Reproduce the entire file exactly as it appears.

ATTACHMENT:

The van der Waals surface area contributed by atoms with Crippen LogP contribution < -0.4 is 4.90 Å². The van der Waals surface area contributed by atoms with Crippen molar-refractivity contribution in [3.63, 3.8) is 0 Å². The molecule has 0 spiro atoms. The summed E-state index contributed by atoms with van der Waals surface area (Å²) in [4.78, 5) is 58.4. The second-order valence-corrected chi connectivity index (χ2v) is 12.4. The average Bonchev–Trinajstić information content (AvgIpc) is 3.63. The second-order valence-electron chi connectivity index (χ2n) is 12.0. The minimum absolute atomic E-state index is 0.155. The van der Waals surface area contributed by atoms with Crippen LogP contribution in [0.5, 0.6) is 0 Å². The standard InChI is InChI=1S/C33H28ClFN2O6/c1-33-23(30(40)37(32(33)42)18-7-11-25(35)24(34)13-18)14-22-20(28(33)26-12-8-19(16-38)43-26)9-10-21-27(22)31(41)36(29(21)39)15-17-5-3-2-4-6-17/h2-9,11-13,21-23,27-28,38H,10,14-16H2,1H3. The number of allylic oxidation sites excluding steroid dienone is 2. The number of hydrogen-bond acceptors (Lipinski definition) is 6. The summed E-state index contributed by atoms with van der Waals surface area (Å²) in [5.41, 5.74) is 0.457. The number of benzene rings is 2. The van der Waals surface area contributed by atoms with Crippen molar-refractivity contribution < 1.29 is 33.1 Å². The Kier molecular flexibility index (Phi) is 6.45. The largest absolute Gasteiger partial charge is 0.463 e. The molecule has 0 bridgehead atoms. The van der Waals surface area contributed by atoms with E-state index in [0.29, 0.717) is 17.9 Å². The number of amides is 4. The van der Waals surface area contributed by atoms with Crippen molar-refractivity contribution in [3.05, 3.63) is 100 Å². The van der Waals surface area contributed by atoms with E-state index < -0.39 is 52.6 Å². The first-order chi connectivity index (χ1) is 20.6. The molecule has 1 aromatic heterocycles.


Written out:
The van der Waals surface area contributed by atoms with Crippen LogP contribution < -0.4 is 4.90 Å². The van der Waals surface area contributed by atoms with Crippen molar-refractivity contribution in [3.63, 3.8) is 0 Å². The molecule has 0 spiro atoms. The summed E-state index contributed by atoms with van der Waals surface area (Å²) in [4.78, 5) is 58.4. The second-order valence-corrected chi connectivity index (χ2v) is 12.4. The average Bonchev–Trinajstić information content (AvgIpc) is 3.63. The second-order valence-electron chi connectivity index (χ2n) is 12.0. The minimum absolute atomic E-state index is 0.155. The van der Waals surface area contributed by atoms with Crippen LogP contribution in [0.5, 0.6) is 0 Å². The standard InChI is InChI=1S/C33H28ClFN2O6/c1-33-23(30(40)37(32(33)42)18-7-11-25(35)24(34)13-18)14-22-20(28(33)26-12-8-19(16-38)43-26)9-10-21-27(22)31(41)36(29(21)39)15-17-5-3-2-4-6-17/h2-9,11-13,21-23,27-28,38H,10,14-16H2,1H3. The number of allylic oxidation sites excluding steroid dienone is 2. The number of hydrogen-bond acceptors (Lipinski definition) is 6. The summed E-state index contributed by atoms with van der Waals surface area (Å²) in [5.41, 5.74) is 0.457. The number of benzene rings is 2. The van der Waals surface area contributed by atoms with Crippen molar-refractivity contribution < 1.29 is 33.1 Å². The Kier molecular flexibility index (Phi) is 6.45. The largest absolute Gasteiger partial charge is 0.463 e. The molecule has 0 bridgehead atoms. The van der Waals surface area contributed by atoms with E-state index in [0.29, 0.717) is 17.9 Å². The number of amides is 4. The van der Waals surface area contributed by atoms with Crippen molar-refractivity contribution in [3.05, 3.63) is 100 Å². The van der Waals surface area contributed by atoms with E-state index < -0.39 is 52.6 Å². The first-order chi connectivity index (χ1) is 20.6. The molecule has 1 aromatic heterocycles.